F I S H E R M E N O N F I S H I N G
David Oshier –
A Bremen Fishing Family
David Oshier is from a Bremen fishing family that he says goes back as far as anyone can remember. He operates five fishing boats and belongs to The Sustainable Harvest Sector out of Portland. He has owned a dock in South Bristol Gut for the last 12 years. His family has another dock in Bremen. Oshier’s multigenerational fishing family has worked in most Gulf of Maine fisheries. He seines herring, fishes shrimp, groundfish and scallops.
Oshier no longer fishes lobster, but he is a buyer. His son is a lobster fisherman. Dave talked with Sam Murfitt about shrimp fishing during the last season which closed early.
“A full boat of shrimping, that’s eight men, and then you’ve got the dock with another five or six, that's fourteen people. There are seven or eight owner operators that sell me shrimp, so there’s another 15 jobs. So your looking at 30 jobs that we’re all planning on until mid-April. There’s a lot of jobs that are going to be lost through the winter.”
Sam: What’s it been, about eight years since it’s been built up to this level?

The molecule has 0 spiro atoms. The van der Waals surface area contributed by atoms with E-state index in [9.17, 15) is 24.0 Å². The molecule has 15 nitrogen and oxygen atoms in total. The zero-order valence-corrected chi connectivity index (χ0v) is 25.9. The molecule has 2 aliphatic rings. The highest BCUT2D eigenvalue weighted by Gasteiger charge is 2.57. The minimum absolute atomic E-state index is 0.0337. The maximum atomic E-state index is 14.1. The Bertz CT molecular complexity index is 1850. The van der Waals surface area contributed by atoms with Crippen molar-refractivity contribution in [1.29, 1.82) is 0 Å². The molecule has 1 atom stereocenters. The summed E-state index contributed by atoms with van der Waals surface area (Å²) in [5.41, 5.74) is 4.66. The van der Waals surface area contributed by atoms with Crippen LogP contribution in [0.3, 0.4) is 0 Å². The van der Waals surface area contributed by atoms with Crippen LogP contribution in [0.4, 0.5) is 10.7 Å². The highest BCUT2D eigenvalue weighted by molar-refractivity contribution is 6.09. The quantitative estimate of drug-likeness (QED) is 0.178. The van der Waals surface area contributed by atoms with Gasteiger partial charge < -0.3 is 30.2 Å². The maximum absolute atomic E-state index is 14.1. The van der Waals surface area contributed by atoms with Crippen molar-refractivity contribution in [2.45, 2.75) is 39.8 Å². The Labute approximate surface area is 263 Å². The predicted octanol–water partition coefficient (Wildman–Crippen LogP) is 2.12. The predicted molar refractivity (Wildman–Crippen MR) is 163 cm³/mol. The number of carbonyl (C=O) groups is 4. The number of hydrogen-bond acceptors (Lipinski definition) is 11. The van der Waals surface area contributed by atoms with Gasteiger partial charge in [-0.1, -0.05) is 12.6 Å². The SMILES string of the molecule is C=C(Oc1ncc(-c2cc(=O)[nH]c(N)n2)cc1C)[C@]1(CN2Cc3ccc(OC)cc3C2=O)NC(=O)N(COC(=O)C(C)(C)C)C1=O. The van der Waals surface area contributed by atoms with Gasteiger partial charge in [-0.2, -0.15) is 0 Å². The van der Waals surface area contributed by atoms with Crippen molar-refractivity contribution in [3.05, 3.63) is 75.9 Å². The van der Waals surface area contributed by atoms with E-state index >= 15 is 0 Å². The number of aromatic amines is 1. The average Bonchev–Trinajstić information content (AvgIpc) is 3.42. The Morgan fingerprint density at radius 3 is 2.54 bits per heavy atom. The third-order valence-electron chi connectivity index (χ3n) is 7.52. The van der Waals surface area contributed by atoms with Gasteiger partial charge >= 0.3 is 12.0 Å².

“Yes and the shrimp fishery has been coming back. We had years where we didn’t have any season, a 24-day season. The 8-day season - we lost all our markets. And then once they gave the season back, the shrimp were there, but you couldn't sell them.”
Sam: They were getting 40-cents a pound or something?
“When we did start selling them we were at 27-cents a pound. And then we got up to 30 something. Last year we were up to 50, we broke 50, now this year we’ve gone up in the 70’s. But now they want to stop the season or cut it back. That's just going to mess it up again. I think they should have a minimum season, like December 15 through March 15, minimum. And then let us play with the months. I mean we’re catching all big shrimp, 4 and 5 year olds, catch per vessel is down a little bit from last year, but there’s more boats going. I just don't understand it. I think they’re over-regulating.”